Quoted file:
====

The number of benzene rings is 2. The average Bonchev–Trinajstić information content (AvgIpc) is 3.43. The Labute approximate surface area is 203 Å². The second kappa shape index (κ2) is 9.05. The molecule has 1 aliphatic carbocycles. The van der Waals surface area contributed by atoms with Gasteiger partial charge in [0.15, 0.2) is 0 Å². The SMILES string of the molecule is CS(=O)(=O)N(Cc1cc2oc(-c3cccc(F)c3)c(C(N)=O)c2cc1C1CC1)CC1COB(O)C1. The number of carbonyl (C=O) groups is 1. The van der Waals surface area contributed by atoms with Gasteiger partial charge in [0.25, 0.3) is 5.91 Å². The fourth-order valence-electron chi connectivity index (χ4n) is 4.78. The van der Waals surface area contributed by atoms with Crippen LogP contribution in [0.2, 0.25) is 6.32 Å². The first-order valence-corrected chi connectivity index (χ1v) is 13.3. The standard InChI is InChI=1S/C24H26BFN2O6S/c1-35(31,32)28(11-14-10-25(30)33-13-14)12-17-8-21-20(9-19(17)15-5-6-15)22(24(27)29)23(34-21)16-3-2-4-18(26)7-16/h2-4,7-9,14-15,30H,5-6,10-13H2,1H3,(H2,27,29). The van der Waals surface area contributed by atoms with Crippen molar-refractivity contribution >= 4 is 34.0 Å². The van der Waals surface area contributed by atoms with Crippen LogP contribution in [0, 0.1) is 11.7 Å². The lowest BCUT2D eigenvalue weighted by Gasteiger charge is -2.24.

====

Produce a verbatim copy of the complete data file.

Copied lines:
The number of benzene rings is 2. The average Bonchev–Trinajstić information content (AvgIpc) is 3.43. The Labute approximate surface area is 203 Å². The second kappa shape index (κ2) is 9.05. The molecule has 1 aliphatic carbocycles. The van der Waals surface area contributed by atoms with Gasteiger partial charge in [0.15, 0.2) is 0 Å². The SMILES string of the molecule is CS(=O)(=O)N(Cc1cc2oc(-c3cccc(F)c3)c(C(N)=O)c2cc1C1CC1)CC1COB(O)C1. The number of carbonyl (C=O) groups is 1. The van der Waals surface area contributed by atoms with Gasteiger partial charge in [0.25, 0.3) is 5.91 Å². The fourth-order valence-electron chi connectivity index (χ4n) is 4.78. The van der Waals surface area contributed by atoms with Crippen LogP contribution in [0.2, 0.25) is 6.32 Å². The first-order valence-corrected chi connectivity index (χ1v) is 13.3. The standard InChI is InChI=1S/C24H26BFN2O6S/c1-35(31,32)28(11-14-10-25(30)33-13-14)12-17-8-21-20(9-19(17)15-5-6-15)22(24(27)29)23(34-21)16-3-2-4-18(26)7-16/h2-4,7-9,14-15,30H,5-6,10-13H2,1H3,(H2,27,29). The van der Waals surface area contributed by atoms with Crippen molar-refractivity contribution >= 4 is 34.0 Å². The van der Waals surface area contributed by atoms with Crippen LogP contribution in [0, 0.1) is 11.7 Å². The lowest BCUT2D eigenvalue weighted by Gasteiger charge is -2.24.